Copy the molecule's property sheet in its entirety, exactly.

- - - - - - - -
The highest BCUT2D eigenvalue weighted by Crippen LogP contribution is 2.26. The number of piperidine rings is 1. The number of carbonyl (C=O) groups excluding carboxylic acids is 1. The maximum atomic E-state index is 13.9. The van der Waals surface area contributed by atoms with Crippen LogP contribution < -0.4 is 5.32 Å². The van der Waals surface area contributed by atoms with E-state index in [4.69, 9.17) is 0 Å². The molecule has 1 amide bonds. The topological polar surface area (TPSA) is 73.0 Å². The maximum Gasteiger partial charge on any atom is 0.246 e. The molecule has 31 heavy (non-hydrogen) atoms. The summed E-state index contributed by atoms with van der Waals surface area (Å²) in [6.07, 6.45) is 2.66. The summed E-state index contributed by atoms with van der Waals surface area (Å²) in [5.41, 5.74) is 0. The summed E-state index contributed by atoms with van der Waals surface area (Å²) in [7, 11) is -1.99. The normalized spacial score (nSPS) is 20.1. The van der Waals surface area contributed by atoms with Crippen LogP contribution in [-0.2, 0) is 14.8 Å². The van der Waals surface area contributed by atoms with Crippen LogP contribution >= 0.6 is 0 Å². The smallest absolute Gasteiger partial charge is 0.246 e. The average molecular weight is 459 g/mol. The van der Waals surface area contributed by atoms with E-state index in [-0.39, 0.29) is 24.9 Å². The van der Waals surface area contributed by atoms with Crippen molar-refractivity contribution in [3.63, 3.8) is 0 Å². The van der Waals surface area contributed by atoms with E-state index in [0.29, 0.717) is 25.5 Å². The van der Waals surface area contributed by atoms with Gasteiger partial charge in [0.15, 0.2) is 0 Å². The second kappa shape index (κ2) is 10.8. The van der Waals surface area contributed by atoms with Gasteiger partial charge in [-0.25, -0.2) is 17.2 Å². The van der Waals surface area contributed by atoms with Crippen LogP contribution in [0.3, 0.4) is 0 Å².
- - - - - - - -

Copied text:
The highest BCUT2D eigenvalue weighted by Crippen LogP contribution is 2.26. The number of piperidine rings is 1. The number of carbonyl (C=O) groups excluding carboxylic acids is 1. The maximum atomic E-state index is 13.9. The van der Waals surface area contributed by atoms with Crippen LogP contribution < -0.4 is 5.32 Å². The van der Waals surface area contributed by atoms with E-state index in [4.69, 9.17) is 0 Å². The molecule has 1 amide bonds. The topological polar surface area (TPSA) is 73.0 Å². The maximum Gasteiger partial charge on any atom is 0.246 e. The molecule has 31 heavy (non-hydrogen) atoms. The summed E-state index contributed by atoms with van der Waals surface area (Å²) in [6.07, 6.45) is 2.66. The summed E-state index contributed by atoms with van der Waals surface area (Å²) in [5.41, 5.74) is 0. The summed E-state index contributed by atoms with van der Waals surface area (Å²) in [7, 11) is -1.99. The normalized spacial score (nSPS) is 20.1. The van der Waals surface area contributed by atoms with Crippen LogP contribution in [-0.2, 0) is 14.8 Å². The van der Waals surface area contributed by atoms with Crippen LogP contribution >= 0.6 is 0 Å². The smallest absolute Gasteiger partial charge is 0.246 e. The average molecular weight is 459 g/mol. The van der Waals surface area contributed by atoms with E-state index in [-0.39, 0.29) is 24.9 Å². The van der Waals surface area contributed by atoms with Crippen molar-refractivity contribution in [3.63, 3.8) is 0 Å². The van der Waals surface area contributed by atoms with E-state index in [0.29, 0.717) is 25.5 Å². The van der Waals surface area contributed by atoms with Gasteiger partial charge in [0.15, 0.2) is 0 Å². The second kappa shape index (κ2) is 10.8. The van der Waals surface area contributed by atoms with Gasteiger partial charge in [-0.25, -0.2) is 17.2 Å². The van der Waals surface area contributed by atoms with Crippen LogP contribution in [0.3, 0.4) is 0 Å².